9 May: We woke this morning to find it beautifully clear, with a hard ground frost. Some time was spent drying out the tents, but we got off at 6.30, and reached Dzongri in half an hour's easy going; on the way along the ridge we saw at least one fire-tailed yellow sunbird - the colouring is scarcely credible, even when you see it. Surprised to find the ground so dry; in fact much the same as in midwinter. We dropped down to the Parek Chu, where Joy had a bath, and I started a sickening headache; I found the last few miles up the valley to base camp very trying, and had to lie down on arrival. We arrived at 11 a.m., and sent off Dawa Tsering with a note to Reggie. In the afternoon, Joy went up the hillside opposite Pandim while I looked for butterflies. Had seen some Argynnis, Coleus and Parnassius on the way up, but had no luck in the afternoon. Flowers are scarce. Yesterday, we found some mauve and white violets in the forest, and today a few mauve and purple primula, and some tiny gentians, but the ground is remarkably arid. There is a good deal of old snow in sheltered places. Curse this headache; it must be the height.
10 May: A cold night and another clear morning. We started up the hillside opposite Pandim, entering a little valley running east, and headed by Forked Peak. We then made northwards up steep moraine, and reached a col on the ridge descending from a buttress of Forked Peak; it must be about 17,000 ft, and gives access to the head of the Alukthang glacier. To reach it we had to traverse a wide snow-slope in our light footwear. We had fair view of Pandim col and its approaches; the crux is that steep ice-couloir which I photoed last year. Returned to camp with a splitting headache. Reggie and the remaining porters came in shortly after our arrival; we paid them off, and spent the afternoon putting camp ship-shape and handing out porters clothing. We have kept an extra man for camp - Mingma. Clouds up as usual before midday, but it is clearing this evening.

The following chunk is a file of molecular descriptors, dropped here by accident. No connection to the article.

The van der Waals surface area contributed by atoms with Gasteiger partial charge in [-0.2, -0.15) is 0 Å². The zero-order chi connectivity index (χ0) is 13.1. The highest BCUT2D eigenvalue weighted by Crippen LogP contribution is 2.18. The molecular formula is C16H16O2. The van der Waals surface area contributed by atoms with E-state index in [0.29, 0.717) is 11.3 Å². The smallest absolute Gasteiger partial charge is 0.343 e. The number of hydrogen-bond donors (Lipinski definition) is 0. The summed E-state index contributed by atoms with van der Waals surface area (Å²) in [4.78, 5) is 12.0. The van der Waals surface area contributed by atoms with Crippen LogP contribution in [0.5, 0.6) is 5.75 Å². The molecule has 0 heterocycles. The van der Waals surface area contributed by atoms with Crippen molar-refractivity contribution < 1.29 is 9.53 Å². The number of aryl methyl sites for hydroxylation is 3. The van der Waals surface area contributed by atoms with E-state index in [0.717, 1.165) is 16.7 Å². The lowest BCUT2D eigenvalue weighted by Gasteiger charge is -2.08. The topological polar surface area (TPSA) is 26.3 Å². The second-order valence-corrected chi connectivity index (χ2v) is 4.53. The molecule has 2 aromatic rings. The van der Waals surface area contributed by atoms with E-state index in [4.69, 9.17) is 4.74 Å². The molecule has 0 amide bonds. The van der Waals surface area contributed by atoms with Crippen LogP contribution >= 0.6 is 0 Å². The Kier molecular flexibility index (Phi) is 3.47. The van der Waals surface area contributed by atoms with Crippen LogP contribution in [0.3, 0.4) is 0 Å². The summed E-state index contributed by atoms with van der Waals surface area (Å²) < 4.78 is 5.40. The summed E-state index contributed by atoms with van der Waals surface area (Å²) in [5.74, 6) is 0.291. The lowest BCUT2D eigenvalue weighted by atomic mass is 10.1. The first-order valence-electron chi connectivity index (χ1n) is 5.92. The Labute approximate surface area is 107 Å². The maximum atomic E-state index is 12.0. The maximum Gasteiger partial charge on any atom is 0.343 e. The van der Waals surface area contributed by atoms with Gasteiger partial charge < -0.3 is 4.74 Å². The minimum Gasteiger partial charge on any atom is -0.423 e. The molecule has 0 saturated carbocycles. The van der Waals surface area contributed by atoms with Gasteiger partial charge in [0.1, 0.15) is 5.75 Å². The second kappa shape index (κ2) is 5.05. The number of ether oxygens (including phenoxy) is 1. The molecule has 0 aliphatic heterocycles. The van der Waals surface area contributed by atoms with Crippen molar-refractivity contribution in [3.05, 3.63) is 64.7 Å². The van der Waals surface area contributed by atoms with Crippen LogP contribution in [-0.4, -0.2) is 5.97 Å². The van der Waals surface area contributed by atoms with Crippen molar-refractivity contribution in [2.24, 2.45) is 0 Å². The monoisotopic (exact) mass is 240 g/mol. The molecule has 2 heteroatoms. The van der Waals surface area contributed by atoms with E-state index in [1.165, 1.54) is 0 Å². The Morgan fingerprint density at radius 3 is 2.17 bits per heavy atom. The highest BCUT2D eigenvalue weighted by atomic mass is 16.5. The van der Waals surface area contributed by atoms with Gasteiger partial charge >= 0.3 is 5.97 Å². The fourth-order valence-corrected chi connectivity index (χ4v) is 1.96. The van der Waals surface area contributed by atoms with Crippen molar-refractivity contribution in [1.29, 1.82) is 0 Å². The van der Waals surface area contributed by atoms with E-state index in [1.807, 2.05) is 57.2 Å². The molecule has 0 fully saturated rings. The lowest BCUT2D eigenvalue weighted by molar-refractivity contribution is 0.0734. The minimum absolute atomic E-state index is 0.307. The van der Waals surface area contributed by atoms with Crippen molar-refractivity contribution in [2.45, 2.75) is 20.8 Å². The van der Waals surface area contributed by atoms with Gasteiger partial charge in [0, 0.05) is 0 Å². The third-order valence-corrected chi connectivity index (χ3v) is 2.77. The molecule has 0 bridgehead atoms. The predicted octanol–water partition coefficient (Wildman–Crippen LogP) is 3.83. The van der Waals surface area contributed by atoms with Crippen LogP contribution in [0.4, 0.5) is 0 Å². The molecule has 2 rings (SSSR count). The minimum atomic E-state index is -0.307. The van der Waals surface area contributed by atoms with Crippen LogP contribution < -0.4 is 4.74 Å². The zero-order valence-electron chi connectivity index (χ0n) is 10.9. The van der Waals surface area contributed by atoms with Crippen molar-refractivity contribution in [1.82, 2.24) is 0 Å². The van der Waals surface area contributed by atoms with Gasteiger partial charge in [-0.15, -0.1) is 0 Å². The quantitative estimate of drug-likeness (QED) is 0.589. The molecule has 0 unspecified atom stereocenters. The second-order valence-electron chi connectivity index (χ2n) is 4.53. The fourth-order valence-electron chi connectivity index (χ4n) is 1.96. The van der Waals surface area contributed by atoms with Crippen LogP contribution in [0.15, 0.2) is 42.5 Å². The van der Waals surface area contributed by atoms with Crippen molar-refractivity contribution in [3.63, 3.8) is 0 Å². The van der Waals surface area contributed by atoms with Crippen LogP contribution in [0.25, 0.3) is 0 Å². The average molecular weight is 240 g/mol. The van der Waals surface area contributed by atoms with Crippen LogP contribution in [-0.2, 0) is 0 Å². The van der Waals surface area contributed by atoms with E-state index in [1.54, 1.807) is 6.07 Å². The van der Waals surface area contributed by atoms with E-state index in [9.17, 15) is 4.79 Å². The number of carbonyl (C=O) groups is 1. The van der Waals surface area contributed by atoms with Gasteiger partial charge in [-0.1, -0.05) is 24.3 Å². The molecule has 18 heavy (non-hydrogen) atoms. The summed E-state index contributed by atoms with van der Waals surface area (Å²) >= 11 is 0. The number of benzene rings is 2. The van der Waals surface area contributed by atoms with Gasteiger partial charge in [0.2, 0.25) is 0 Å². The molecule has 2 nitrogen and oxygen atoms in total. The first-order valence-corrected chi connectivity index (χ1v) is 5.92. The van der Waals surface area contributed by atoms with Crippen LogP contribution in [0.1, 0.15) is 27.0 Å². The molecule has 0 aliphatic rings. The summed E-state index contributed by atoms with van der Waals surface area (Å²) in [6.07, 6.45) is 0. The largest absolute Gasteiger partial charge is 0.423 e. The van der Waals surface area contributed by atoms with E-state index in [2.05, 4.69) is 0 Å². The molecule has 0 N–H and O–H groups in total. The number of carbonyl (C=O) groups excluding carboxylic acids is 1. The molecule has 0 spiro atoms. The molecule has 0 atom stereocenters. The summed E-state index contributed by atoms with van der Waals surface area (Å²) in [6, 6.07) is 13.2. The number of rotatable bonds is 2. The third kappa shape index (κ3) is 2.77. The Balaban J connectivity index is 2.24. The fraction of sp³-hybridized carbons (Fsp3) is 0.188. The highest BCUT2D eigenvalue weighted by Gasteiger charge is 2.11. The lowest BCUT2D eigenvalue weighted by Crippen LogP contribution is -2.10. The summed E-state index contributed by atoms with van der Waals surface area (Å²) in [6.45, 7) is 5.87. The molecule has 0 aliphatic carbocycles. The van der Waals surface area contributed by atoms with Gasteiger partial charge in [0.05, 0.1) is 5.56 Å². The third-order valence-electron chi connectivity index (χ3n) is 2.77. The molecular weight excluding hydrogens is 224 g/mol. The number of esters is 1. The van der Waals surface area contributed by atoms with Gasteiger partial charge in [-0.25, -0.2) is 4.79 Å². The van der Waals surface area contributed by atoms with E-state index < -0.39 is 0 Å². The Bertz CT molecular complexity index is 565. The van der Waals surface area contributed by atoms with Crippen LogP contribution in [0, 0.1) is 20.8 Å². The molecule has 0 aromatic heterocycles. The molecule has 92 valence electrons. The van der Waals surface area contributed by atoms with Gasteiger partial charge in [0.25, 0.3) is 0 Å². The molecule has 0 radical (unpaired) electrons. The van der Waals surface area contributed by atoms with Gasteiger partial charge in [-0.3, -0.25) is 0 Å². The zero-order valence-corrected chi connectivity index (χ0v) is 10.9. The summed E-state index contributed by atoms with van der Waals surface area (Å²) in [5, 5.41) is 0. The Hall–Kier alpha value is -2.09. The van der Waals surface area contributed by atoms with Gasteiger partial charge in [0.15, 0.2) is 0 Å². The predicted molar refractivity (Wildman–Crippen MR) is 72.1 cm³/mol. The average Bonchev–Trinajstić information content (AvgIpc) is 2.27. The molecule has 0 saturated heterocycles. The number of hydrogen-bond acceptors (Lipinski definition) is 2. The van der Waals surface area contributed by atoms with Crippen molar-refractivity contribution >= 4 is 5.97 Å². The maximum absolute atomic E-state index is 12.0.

11May: Heavy cumulus clouds down valley this morning, Reggie went up towards Forked Peak, in order to have a look at our Pandim route. Joy and I followed a ridge descending from the right side (South) of Pandim Col. We followed it almost to its junction with the ice, where I had an excellent view of the left branch of my couloir, not very much higher than us at this point. It looks feasible, but the main stem of the couloir is icy, and apparently swept by ice and stones. Clouds had obscured the general view, and at 11 a.m. it was cold and misty; we returned to camp, seeing two Lammergeier on the way; which reminds us that at Yoksam J saw what was probably a crested Serpent Eagle. Reggie was already back, with a bad headache, and feeling sick; it is curious that we should all be feeling the height in this way. In the afternoon it started snowing, soon after we had fixed a tent roof to our stone shelter; by evening some three inches had fallen, to the accompaniment of thunder. This is quite an unexpected state of affairs at this time of year - still snowing hard at 7 p.m.